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What happened on Sunday at Martinsville truly felt inevitable.

The irresistible force that is Jimmie Johnson’s pursuit of a seventh NASCAR Sprint Cup championship was reignited from a temporary slump a few weeks ago and is suddenly on a direct course for South Beach. And if history is any indication, there is only one way this plays out.

Johnson will soon join Dale Earnhardt and Richard Petty as dynasties that defined their era in NASCAR.

There is little doubt that the sanctioning body intended to stymie Johnson’s never-ending success in the Chase for the Sprint Cup by introducing an elimination format — and it’s worked. For reasons related to both performance and bad luck, Johnson was never able to advance beyond the Round of 12 over the past two seasons.

Johnson and the No. 48 championship buzzsaw firmly put that narrative to rest over the past month by winning at Charlotte Motor Speedway to make the Round of 8. They did it again on Sunday, taking a Ridgeway Grandfather Clock en route to the Championship Four at Homestead Miami Speedway.

After two years of what could be argued as an extended fluke, the NASCAR world returned to its normal order and Johnson will be racing for that history-making crown. And while the other three combatants have yet to be decided, team owner Rick Hendrick has little doubt that his driver is already the favorite.

And why not? He had three chances to win his way into the semifinals and it only took one. He had three chances to win his way into Homstead and it only took one. This is Johnson circa 2003-2013 and that spells bad news for everyone else.

“He knows he’s got a tremendous feel right now,” Hendrick said. “He did it at Charlotte. If I’ve got to race for the win at a track like that, then I’d put my money on him. So I think all the components, engine shop, chassis shop, aero, everything is in a good place.

“Then there’s Jimmie. When all the chips are down and it’s for the seventh championship, I think he’s going to ratchet it up a notch.”

Considering that he’s the only driver currently with a RSVP to Homestead, he’s the favorite by default, but he will be joined by three equally stout competitors. Kevin Harvick has yet to miss the Championship Four in two years and won the whole thing in 2014. Kyle Busch is still eligible as the defending champion.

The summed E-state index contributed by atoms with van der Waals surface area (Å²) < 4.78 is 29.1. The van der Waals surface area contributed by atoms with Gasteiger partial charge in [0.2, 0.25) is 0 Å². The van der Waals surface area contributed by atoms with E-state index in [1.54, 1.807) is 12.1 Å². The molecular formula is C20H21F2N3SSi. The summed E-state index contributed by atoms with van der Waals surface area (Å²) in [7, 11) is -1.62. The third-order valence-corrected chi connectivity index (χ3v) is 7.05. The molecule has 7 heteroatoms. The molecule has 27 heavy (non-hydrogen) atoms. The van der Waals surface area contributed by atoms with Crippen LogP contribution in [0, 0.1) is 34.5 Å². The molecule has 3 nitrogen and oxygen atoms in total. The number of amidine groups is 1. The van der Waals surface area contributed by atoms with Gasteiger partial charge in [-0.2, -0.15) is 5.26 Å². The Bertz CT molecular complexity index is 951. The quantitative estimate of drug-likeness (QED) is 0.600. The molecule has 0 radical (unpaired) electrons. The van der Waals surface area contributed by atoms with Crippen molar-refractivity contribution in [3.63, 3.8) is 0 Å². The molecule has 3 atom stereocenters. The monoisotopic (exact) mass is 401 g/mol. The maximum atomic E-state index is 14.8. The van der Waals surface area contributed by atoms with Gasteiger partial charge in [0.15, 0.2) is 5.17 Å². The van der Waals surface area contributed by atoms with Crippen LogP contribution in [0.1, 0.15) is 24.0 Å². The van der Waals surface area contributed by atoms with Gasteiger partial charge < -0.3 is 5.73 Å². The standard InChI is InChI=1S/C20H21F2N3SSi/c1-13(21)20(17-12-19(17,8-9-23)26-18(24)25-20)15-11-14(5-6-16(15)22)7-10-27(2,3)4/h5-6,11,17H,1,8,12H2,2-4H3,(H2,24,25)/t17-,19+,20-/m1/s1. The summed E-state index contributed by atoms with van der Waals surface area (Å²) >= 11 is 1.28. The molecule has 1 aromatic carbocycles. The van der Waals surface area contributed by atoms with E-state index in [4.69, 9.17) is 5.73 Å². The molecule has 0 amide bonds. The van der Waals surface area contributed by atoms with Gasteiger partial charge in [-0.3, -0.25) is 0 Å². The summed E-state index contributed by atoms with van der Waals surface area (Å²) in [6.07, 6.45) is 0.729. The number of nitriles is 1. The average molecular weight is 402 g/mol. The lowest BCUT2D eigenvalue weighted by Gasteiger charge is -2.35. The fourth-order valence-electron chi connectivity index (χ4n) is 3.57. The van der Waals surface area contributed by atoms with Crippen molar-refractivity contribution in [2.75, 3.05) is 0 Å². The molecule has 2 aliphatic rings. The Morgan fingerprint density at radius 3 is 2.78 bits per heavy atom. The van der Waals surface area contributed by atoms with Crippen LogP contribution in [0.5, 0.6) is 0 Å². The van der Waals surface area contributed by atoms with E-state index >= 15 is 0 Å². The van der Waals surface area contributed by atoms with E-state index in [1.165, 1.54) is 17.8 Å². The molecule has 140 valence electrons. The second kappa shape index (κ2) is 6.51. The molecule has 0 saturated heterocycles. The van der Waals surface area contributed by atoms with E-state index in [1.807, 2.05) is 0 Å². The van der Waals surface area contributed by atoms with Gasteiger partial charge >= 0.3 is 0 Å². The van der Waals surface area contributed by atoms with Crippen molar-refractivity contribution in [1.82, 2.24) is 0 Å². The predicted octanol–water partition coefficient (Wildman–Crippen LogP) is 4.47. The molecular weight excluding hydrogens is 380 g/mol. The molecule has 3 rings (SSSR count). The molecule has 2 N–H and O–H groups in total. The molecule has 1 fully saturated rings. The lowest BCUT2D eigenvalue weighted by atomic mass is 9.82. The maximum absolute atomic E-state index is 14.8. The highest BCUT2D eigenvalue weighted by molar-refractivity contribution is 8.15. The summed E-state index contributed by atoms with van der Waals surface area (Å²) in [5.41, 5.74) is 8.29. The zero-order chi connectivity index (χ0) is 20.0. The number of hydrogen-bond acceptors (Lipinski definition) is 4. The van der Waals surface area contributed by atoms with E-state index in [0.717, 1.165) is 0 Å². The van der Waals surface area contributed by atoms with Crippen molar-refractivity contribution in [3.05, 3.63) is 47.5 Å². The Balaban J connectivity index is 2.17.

Joey Logano and Denny Hamlin both have previous championship race berths and could pose a threat to Johnson’s date with destiny, and he knows it too.

“We’re going to have four drivers with the same points value starting that race,” Johnson said. “It’s going to be different. There’s nothing to protect and we’re all in a tie. It’s just go out there and lay down your best work. I think that would be helpful from a stress management standpoint, thinking what could possibly happen.

“I’m going to love doing this. Honestly, I’m just thrilled to have a shot at it. That’s all you can hope for, is to just have a shot at it.”

Johnson won’t be intimidated by the moment. Six Sprint Cup trophies likely has that effect. In fact, Hendrick says he expects his driver to simply enjoy the moments leading up to Homestead.

“I think the pressure will probably build when he gets to Homestead,” Hendrick said. “But he’s been at Homestead six times and delivered so I’ll  put my money on him. It’s like some teams in other sports, when they get to the playoffs, they’re hard to beat.

“Chad Knaus is this way. Jimmie is that way. They know how to race for that deal.”

There’s simply an air of inevitability about it.











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